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  • MicroRNAs and Their Role in Personalised Medicine

    January 8, 2016

    MicroRNAs and Their Role in Personalised Medicine

    Using mRNA qPCR panels as a tool to understand cancer

    Circulating miRNAs are attracting interest in the burgeoning field of personalised medicine, with data supporting their diagnostic, prognostic and predictive biomarker potential. Effective miRNA profiling calls for reproducible, sensitive and specific tools with turn-around times fast enough to support investigations into what can be a rapidly changing disease progression and treatment environment. Introducing the latest miRNA RT-qPCR technology from Bioline, the EPIKTM Cancer miRNA Panel, offering sensitive SYBR® Green-based detection for 352 targets, including the most differentially expressed miRNAs and controls, for convenient, robust, and extremely specific miRNA analysis.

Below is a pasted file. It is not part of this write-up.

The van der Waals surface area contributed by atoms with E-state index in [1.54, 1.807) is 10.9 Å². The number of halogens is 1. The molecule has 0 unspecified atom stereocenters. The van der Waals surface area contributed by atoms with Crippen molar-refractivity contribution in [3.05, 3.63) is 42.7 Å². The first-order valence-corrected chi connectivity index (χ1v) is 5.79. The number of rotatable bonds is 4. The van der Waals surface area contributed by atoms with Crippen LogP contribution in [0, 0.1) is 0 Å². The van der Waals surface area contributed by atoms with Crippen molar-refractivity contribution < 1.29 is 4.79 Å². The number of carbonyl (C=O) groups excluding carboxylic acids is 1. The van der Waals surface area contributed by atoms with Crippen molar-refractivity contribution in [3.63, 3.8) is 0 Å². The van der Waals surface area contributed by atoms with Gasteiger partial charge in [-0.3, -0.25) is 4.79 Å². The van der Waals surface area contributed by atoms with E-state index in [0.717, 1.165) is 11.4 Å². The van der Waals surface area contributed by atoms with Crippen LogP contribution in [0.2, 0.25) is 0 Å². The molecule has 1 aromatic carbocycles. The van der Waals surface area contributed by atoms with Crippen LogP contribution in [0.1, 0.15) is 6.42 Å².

MicroRNAs in Cellular Processes and Disease